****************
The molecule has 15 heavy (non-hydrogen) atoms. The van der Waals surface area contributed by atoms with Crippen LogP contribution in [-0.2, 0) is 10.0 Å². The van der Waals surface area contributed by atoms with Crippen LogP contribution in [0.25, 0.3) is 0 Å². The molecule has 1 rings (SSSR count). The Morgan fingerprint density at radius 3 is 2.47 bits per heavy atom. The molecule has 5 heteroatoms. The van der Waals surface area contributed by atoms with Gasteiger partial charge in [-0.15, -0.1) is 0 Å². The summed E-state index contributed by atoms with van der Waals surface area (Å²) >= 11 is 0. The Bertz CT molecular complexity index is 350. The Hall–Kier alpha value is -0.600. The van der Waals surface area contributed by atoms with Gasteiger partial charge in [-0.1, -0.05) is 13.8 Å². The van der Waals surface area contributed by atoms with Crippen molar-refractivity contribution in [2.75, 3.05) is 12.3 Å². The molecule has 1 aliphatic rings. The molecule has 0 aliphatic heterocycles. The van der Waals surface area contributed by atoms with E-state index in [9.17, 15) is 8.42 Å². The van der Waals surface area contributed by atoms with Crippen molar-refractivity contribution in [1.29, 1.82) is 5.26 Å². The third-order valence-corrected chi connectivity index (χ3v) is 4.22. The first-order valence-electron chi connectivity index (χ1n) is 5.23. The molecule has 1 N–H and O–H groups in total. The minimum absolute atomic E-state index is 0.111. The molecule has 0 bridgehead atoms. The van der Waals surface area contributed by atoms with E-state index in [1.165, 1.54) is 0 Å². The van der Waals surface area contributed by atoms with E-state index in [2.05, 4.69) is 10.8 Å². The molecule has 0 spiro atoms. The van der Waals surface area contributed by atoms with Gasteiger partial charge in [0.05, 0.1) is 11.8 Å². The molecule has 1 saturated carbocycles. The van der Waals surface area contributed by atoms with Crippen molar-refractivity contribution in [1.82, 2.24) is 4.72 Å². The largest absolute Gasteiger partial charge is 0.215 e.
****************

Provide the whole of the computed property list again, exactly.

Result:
The molecule has 15 heavy (non-hydrogen) atoms. The van der Waals surface area contributed by atoms with Crippen LogP contribution in [-0.2, 0) is 10.0 Å². The van der Waals surface area contributed by atoms with Crippen LogP contribution in [0.25, 0.3) is 0 Å². The molecule has 1 rings (SSSR count). The Morgan fingerprint density at radius 3 is 2.47 bits per heavy atom. The molecule has 5 heteroatoms. The van der Waals surface area contributed by atoms with Gasteiger partial charge in [-0.15, -0.1) is 0 Å². The summed E-state index contributed by atoms with van der Waals surface area (Å²) >= 11 is 0. The Bertz CT molecular complexity index is 350. The Hall–Kier alpha value is -0.600. The van der Waals surface area contributed by atoms with Gasteiger partial charge in [-0.1, -0.05) is 13.8 Å². The van der Waals surface area contributed by atoms with Crippen molar-refractivity contribution in [2.75, 3.05) is 12.3 Å². The molecule has 1 aliphatic rings. The molecule has 0 aliphatic heterocycles. The van der Waals surface area contributed by atoms with E-state index in [9.17, 15) is 8.42 Å². The van der Waals surface area contributed by atoms with Crippen molar-refractivity contribution in [1.29, 1.82) is 5.26 Å². The third-order valence-corrected chi connectivity index (χ3v) is 4.22. The first-order valence-electron chi connectivity index (χ1n) is 5.23. The molecule has 1 N–H and O–H groups in total. The minimum absolute atomic E-state index is 0.111. The molecule has 0 bridgehead atoms. The van der Waals surface area contributed by atoms with E-state index in [1.165, 1.54) is 0 Å². The van der Waals surface area contributed by atoms with E-state index in [2.05, 4.69) is 10.8 Å². The molecule has 0 spiro atoms. The van der Waals surface area contributed by atoms with Gasteiger partial charge in [0.05, 0.1) is 11.8 Å². The molecule has 1 saturated carbocycles. The van der Waals surface area contributed by atoms with Crippen molar-refractivity contribution in [1.82, 2.24) is 4.72 Å². The largest absolute Gasteiger partial charge is 0.215 e.